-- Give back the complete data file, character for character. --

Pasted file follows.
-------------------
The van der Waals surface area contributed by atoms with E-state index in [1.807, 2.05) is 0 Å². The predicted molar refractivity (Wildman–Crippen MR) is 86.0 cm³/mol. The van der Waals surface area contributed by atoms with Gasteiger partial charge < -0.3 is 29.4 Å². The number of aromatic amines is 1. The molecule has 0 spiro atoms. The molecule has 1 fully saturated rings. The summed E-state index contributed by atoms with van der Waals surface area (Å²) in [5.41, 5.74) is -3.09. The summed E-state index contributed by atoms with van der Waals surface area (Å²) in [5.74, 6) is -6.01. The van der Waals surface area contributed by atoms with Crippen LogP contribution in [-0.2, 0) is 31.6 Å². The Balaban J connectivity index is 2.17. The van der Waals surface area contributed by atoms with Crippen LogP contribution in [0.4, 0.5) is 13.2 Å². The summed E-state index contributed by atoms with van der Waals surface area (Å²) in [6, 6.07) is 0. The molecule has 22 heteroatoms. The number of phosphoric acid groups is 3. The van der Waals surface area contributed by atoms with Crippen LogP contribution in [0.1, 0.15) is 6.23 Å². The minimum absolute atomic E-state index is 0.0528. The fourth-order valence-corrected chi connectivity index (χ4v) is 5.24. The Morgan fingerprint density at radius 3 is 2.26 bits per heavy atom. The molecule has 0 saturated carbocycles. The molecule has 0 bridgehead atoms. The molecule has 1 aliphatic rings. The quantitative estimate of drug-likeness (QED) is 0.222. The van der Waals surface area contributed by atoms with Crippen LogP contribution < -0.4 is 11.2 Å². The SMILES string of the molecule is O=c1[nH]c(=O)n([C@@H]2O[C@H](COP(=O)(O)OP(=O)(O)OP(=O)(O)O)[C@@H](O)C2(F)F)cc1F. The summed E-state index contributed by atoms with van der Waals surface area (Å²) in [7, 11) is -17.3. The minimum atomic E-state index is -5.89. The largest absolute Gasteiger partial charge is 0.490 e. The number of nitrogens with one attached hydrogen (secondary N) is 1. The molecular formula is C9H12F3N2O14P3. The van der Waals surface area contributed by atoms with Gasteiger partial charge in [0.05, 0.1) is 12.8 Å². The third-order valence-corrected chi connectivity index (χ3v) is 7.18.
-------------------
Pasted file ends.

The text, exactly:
The van der Waals surface area contributed by atoms with E-state index in [1.807, 2.05) is 0 Å². The predicted molar refractivity (Wildman–Crippen MR) is 86.0 cm³/mol. The van der Waals surface area contributed by atoms with Gasteiger partial charge < -0.3 is 29.4 Å². The number of aromatic amines is 1. The molecule has 0 spiro atoms. The molecule has 1 fully saturated rings. The summed E-state index contributed by atoms with van der Waals surface area (Å²) in [5.41, 5.74) is -3.09. The summed E-state index contributed by atoms with van der Waals surface area (Å²) in [5.74, 6) is -6.01. The van der Waals surface area contributed by atoms with Crippen LogP contribution in [-0.2, 0) is 31.6 Å². The Balaban J connectivity index is 2.17. The van der Waals surface area contributed by atoms with Crippen LogP contribution in [0.4, 0.5) is 13.2 Å². The summed E-state index contributed by atoms with van der Waals surface area (Å²) in [6, 6.07) is 0. The molecule has 22 heteroatoms. The number of phosphoric acid groups is 3. The van der Waals surface area contributed by atoms with Crippen LogP contribution in [0.1, 0.15) is 6.23 Å². The minimum absolute atomic E-state index is 0.0528. The fourth-order valence-corrected chi connectivity index (χ4v) is 5.24. The Morgan fingerprint density at radius 3 is 2.26 bits per heavy atom. The molecule has 0 saturated carbocycles. The molecule has 0 bridgehead atoms. The molecule has 1 aliphatic rings. The quantitative estimate of drug-likeness (QED) is 0.222. The van der Waals surface area contributed by atoms with Crippen LogP contribution < -0.4 is 11.2 Å². The SMILES string of the molecule is O=c1[nH]c(=O)n([C@@H]2O[C@H](COP(=O)(O)OP(=O)(O)OP(=O)(O)O)[C@@H](O)C2(F)F)cc1F. The summed E-state index contributed by atoms with van der Waals surface area (Å²) in [7, 11) is -17.3. The minimum atomic E-state index is -5.89. The largest absolute Gasteiger partial charge is 0.490 e. The number of nitrogens with one attached hydrogen (secondary N) is 1. The molecular formula is C9H12F3N2O14P3. The van der Waals surface area contributed by atoms with Gasteiger partial charge in [0.05, 0.1) is 12.8 Å². The third-order valence-corrected chi connectivity index (χ3v) is 7.18.